A Guide for Choosing Multicultural Music

by Janet Morgenstern, R&S Chair for Ethnic & Multicultural Music

April 19, 2010

Once upon a time, choral literature was almost exclusively European or European-American in origin.  As time has progressed, we educators have begun to push for a broader array of musical styles that envelops as many cultures as possible, hence the term, “multicultural.”  Defining what multicultural music can be very difficult.  If we take the term literally, it refers to music from many different cultures.  In practice, however, the term is used to describe any type of literature that isn’t strictly classical or even European in origin or descent.  

J.W. Pepper separates what I would consider multicultural music into three different categories:  spirituals and gospel, folksongs, and multicultural and world music.  I believe these categories are misleading and confusing.  For example, J.W. Pepper lists the Kings’ Singer’s arrangement of Toto’s song Africa under its multicultural music list.  Though I love that piece, it is no way a song with an ethnic origin and would be better placed under the pop music list.



The heart and soul of any type of multicultural music is the folksong, and virtually every culture since time began has had individual folksong traditions.  For this reason, rather than sorting music by confusing categories, I have only two:  folksongs (of any cultural origin) in their original form, and folksong-inspired arrangements.  I then define subcategories by region of origin and style.





To help surf through the many pieces of repertoire that claim to be multicultural, here are some pointers:



The more specific information a piece of music has regarding the origins of a folksong, the better.  Don’t lump enormous regions together.  A good example of this is Africa.  Many of us are good about telling our students that they are singing an African piece, but do you know what tribe created the song?  The region of Africa from which a song comes greatly affects how it should be performed.  The same is true of Native American music.  The High Plains tradition of singing and drumming is completely different than that of the Southwestern tribes.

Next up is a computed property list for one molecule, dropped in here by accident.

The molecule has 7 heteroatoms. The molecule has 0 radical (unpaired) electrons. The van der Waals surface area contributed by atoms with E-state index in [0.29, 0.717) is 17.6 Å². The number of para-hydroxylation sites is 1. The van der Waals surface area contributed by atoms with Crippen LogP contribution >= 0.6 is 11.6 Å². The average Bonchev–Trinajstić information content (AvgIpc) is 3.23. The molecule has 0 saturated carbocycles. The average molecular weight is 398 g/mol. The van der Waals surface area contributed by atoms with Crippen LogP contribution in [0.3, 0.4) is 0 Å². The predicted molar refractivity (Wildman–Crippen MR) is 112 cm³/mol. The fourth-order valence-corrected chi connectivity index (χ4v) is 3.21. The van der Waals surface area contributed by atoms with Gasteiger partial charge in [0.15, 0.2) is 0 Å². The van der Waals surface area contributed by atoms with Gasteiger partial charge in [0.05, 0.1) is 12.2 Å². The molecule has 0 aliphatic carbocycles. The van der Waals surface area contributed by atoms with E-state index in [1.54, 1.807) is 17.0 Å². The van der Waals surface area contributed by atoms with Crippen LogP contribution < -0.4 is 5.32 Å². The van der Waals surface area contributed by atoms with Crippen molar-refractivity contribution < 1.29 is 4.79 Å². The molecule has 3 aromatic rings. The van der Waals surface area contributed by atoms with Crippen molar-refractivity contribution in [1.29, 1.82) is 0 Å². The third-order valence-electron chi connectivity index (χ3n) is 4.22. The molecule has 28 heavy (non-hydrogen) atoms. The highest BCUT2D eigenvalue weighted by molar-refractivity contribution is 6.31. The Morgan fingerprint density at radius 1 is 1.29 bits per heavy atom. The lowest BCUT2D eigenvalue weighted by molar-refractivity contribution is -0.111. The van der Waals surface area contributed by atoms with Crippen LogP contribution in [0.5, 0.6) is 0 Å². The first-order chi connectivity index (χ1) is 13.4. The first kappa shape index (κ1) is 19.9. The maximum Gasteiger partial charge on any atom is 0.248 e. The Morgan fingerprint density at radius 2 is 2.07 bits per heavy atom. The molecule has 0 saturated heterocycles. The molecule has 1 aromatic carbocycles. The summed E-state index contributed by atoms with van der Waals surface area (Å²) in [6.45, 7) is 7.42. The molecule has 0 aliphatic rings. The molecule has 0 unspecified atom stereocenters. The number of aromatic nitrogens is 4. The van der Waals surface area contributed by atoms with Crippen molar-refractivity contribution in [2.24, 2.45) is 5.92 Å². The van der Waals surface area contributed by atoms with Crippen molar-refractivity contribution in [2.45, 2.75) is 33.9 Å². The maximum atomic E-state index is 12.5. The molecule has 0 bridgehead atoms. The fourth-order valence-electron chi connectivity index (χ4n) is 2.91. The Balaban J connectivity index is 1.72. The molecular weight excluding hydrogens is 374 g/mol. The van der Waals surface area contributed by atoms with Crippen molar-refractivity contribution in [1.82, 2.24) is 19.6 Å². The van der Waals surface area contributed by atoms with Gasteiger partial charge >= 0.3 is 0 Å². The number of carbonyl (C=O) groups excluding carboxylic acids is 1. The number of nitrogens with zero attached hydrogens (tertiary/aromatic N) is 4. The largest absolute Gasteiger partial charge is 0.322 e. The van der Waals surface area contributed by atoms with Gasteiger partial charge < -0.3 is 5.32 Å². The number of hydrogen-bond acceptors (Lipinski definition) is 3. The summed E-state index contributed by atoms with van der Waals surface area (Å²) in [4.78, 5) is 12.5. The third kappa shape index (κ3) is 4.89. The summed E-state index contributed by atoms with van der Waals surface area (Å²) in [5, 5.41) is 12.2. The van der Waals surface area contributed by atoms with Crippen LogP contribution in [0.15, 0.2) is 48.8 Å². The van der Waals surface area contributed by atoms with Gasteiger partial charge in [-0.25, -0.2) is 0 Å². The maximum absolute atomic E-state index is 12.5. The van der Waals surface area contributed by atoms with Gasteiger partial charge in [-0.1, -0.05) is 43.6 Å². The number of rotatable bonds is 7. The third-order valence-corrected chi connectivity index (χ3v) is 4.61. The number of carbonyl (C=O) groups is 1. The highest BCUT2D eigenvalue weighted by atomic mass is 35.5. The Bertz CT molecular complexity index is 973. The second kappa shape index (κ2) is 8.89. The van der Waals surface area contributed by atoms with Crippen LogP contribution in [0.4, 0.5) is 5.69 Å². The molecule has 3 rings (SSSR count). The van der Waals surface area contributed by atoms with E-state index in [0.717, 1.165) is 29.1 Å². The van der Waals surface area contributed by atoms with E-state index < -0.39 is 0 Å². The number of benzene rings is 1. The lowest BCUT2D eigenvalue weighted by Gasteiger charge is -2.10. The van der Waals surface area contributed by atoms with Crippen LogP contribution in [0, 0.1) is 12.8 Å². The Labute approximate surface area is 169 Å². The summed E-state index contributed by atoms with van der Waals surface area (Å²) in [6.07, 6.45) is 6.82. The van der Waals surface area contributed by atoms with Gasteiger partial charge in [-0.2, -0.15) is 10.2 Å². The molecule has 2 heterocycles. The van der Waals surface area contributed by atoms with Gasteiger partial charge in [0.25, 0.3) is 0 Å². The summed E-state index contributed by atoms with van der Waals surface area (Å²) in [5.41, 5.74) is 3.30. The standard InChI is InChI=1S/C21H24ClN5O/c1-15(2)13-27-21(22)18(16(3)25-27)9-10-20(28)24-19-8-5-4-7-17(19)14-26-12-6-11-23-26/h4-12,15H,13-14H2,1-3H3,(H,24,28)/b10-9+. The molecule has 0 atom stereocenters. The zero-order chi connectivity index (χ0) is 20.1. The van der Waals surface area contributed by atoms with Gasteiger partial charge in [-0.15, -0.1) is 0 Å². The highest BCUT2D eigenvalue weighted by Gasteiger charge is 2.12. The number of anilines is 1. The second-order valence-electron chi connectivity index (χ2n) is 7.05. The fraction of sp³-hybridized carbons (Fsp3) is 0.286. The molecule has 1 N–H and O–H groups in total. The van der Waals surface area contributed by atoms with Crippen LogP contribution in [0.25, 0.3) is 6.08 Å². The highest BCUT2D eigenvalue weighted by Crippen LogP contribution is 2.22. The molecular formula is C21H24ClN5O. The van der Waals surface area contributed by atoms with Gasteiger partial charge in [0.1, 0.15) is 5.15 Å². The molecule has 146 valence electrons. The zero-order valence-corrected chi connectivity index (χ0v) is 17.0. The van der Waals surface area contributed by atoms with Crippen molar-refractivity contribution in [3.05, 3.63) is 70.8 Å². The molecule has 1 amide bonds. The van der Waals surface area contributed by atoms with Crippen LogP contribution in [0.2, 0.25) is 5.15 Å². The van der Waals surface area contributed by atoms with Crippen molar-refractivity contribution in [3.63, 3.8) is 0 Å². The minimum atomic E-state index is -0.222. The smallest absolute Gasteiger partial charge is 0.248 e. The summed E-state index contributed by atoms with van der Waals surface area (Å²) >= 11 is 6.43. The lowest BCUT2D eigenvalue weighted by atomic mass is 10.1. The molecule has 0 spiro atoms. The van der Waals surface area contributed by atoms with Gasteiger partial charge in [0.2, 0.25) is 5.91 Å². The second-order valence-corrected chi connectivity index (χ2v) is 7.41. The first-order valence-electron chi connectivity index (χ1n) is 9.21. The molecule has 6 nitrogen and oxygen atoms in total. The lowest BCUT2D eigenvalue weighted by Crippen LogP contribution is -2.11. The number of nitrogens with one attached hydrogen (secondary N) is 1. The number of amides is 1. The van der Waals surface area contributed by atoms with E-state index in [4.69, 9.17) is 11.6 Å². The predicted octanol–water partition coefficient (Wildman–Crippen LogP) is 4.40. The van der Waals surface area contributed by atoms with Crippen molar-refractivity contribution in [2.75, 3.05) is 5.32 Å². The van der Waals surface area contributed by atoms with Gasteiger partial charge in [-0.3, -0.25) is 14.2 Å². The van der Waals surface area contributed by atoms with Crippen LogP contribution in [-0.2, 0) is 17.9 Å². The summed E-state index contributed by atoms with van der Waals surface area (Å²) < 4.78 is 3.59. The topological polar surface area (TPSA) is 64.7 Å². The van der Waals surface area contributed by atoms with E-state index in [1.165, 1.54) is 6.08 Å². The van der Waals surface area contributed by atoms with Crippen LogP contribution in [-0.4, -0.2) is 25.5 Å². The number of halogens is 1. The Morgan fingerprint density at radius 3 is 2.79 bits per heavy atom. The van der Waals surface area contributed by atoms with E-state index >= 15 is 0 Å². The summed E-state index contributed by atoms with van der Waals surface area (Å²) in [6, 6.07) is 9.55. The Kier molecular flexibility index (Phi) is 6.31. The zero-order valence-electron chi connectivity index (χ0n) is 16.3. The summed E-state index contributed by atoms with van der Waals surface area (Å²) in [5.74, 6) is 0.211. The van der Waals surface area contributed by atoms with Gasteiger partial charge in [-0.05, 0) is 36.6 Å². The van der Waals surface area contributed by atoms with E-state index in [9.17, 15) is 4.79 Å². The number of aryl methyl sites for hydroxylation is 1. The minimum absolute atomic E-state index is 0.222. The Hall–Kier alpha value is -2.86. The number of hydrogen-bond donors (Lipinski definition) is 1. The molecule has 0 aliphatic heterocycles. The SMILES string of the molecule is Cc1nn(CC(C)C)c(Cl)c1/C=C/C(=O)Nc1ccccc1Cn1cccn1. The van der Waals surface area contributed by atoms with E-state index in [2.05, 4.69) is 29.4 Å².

If the music you would like to perform does not have region or tribe-specific information, chances are the arranger didn’t do his/her homework.

Remember that whenever styles of music are transplanted from one region to another that it will affect both the original musical style and the style of music in the new location.  Musical styles are in constant flux in today’s mass media.  Mixing style points from several different origins is both creative and fun, but these works should never be passed off as strictly Celtic, West African, Korean, etc., and care should be taken to note where liberties are taken and where styles differ from the original.



If you decide to begin incorporating folksongs, be careful to ensure that you use songs from a wide variety of regions.  Two of my favorite types of folksong include those from the Appalachian region and songs from Western African.  I have to be careful to incorporate the different styles of Native American, South American, Slavic, Middle Eastern, and Asian music, as well.



If you are branching out and using a piece from a region that is new to you, see if you can find a recording of the style to help you decide how to teach it.  Using strictly classical technique and diction on every piece can be a turn-off for students, but showing them how to change vocal production to better reflect the style makes the pieces more fun and allows you the opportunity to broaden their vocal techniques.  It is also best, if possible, to find pronunciations from native speakers of the piece’s language.



Best of luck to you all as you incorporate varying styles into your repertoire!




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